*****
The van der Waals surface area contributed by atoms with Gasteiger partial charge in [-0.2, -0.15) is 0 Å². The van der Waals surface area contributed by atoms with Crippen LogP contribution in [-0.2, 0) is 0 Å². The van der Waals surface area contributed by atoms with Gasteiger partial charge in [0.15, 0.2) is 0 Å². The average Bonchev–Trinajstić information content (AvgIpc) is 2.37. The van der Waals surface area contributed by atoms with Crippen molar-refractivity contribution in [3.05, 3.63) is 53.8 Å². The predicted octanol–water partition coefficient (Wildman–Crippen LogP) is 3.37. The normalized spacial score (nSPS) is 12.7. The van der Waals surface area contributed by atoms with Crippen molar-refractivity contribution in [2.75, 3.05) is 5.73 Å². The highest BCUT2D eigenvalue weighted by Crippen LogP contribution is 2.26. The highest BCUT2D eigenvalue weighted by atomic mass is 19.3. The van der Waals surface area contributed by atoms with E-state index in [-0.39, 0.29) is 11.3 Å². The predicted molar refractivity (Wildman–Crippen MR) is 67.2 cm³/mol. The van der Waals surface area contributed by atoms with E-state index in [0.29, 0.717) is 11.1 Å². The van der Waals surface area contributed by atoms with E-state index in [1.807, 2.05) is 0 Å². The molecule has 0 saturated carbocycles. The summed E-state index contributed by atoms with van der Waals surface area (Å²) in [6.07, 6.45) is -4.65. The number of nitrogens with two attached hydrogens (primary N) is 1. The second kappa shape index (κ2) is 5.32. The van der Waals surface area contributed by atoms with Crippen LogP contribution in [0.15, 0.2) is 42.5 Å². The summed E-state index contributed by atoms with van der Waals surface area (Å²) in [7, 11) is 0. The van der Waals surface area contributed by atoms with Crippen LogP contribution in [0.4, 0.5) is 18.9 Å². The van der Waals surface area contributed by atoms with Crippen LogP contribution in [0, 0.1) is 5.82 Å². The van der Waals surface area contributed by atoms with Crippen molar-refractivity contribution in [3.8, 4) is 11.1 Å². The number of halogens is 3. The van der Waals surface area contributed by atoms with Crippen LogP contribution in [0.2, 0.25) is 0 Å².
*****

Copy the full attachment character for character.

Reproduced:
The van der Waals surface area contributed by atoms with Gasteiger partial charge in [-0.2, -0.15) is 0 Å². The van der Waals surface area contributed by atoms with Crippen LogP contribution in [-0.2, 0) is 0 Å². The van der Waals surface area contributed by atoms with Gasteiger partial charge in [0.15, 0.2) is 0 Å². The average Bonchev–Trinajstić information content (AvgIpc) is 2.37. The van der Waals surface area contributed by atoms with Crippen molar-refractivity contribution in [3.05, 3.63) is 53.8 Å². The predicted octanol–water partition coefficient (Wildman–Crippen LogP) is 3.37. The normalized spacial score (nSPS) is 12.7. The van der Waals surface area contributed by atoms with Crippen molar-refractivity contribution in [2.75, 3.05) is 5.73 Å². The highest BCUT2D eigenvalue weighted by Crippen LogP contribution is 2.26. The highest BCUT2D eigenvalue weighted by atomic mass is 19.3. The van der Waals surface area contributed by atoms with E-state index in [-0.39, 0.29) is 11.3 Å². The predicted molar refractivity (Wildman–Crippen MR) is 67.2 cm³/mol. The van der Waals surface area contributed by atoms with E-state index in [0.29, 0.717) is 11.1 Å². The van der Waals surface area contributed by atoms with E-state index in [1.807, 2.05) is 0 Å². The molecule has 0 saturated carbocycles. The summed E-state index contributed by atoms with van der Waals surface area (Å²) in [6.07, 6.45) is -4.65. The number of nitrogens with two attached hydrogens (primary N) is 1. The second kappa shape index (κ2) is 5.32. The van der Waals surface area contributed by atoms with Crippen LogP contribution in [0.15, 0.2) is 42.5 Å². The summed E-state index contributed by atoms with van der Waals surface area (Å²) in [7, 11) is 0. The van der Waals surface area contributed by atoms with Crippen LogP contribution in [0.4, 0.5) is 18.9 Å². The van der Waals surface area contributed by atoms with Crippen LogP contribution in [0, 0.1) is 5.82 Å². The van der Waals surface area contributed by atoms with Crippen molar-refractivity contribution in [3.8, 4) is 11.1 Å². The number of halogens is 3. The van der Waals surface area contributed by atoms with Crippen LogP contribution in [0.2, 0.25) is 0 Å².